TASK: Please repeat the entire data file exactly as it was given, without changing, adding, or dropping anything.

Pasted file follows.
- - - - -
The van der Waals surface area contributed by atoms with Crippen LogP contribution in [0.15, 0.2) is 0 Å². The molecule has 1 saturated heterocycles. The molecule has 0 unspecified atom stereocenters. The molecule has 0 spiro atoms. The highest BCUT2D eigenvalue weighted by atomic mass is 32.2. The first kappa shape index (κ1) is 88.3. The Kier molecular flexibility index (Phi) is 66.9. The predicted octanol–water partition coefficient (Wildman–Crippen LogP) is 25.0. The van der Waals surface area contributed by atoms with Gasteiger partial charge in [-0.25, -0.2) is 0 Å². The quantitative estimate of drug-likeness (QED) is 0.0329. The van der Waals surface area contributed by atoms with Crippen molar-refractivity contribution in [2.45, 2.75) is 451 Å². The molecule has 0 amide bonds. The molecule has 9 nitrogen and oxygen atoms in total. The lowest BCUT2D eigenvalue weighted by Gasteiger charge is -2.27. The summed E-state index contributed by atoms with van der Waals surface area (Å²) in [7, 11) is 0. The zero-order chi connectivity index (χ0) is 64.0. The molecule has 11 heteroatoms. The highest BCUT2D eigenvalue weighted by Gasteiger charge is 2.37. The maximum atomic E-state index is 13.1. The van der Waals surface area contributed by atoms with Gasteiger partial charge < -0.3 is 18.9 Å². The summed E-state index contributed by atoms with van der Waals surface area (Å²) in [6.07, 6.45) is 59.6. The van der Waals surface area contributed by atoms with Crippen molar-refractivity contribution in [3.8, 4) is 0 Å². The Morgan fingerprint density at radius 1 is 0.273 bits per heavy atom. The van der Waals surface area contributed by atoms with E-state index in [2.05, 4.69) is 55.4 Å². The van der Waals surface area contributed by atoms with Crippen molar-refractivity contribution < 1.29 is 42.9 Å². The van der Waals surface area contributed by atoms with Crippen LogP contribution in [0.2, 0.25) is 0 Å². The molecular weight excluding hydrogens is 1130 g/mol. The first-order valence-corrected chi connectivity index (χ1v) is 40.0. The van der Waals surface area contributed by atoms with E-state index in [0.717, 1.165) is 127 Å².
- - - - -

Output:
The van der Waals surface area contributed by atoms with Crippen LogP contribution in [0.15, 0.2) is 0 Å². The molecule has 1 saturated heterocycles. The molecule has 0 unspecified atom stereocenters. The molecule has 0 spiro atoms. The highest BCUT2D eigenvalue weighted by atomic mass is 32.2. The first kappa shape index (κ1) is 88.3. The Kier molecular flexibility index (Phi) is 66.9. The predicted octanol–water partition coefficient (Wildman–Crippen LogP) is 25.0. The van der Waals surface area contributed by atoms with Gasteiger partial charge in [-0.25, -0.2) is 0 Å². The quantitative estimate of drug-likeness (QED) is 0.0329. The van der Waals surface area contributed by atoms with Crippen molar-refractivity contribution in [2.45, 2.75) is 451 Å². The molecule has 0 amide bonds. The molecule has 9 nitrogen and oxygen atoms in total. The lowest BCUT2D eigenvalue weighted by Gasteiger charge is -2.27. The summed E-state index contributed by atoms with van der Waals surface area (Å²) in [7, 11) is 0. The zero-order chi connectivity index (χ0) is 64.0. The molecule has 11 heteroatoms. The highest BCUT2D eigenvalue weighted by Gasteiger charge is 2.37. The maximum atomic E-state index is 13.1. The van der Waals surface area contributed by atoms with Gasteiger partial charge < -0.3 is 18.9 Å². The summed E-state index contributed by atoms with van der Waals surface area (Å²) in [6.07, 6.45) is 59.6. The van der Waals surface area contributed by atoms with Crippen molar-refractivity contribution in [3.8, 4) is 0 Å². The Morgan fingerprint density at radius 1 is 0.273 bits per heavy atom. The van der Waals surface area contributed by atoms with E-state index in [2.05, 4.69) is 55.4 Å². The van der Waals surface area contributed by atoms with Crippen molar-refractivity contribution < 1.29 is 42.9 Å². The van der Waals surface area contributed by atoms with Crippen LogP contribution in [0.2, 0.25) is 0 Å². The molecular weight excluding hydrogens is 1130 g/mol. The first-order valence-corrected chi connectivity index (χ1v) is 40.0. The van der Waals surface area contributed by atoms with E-state index in [0.717, 1.165) is 127 Å².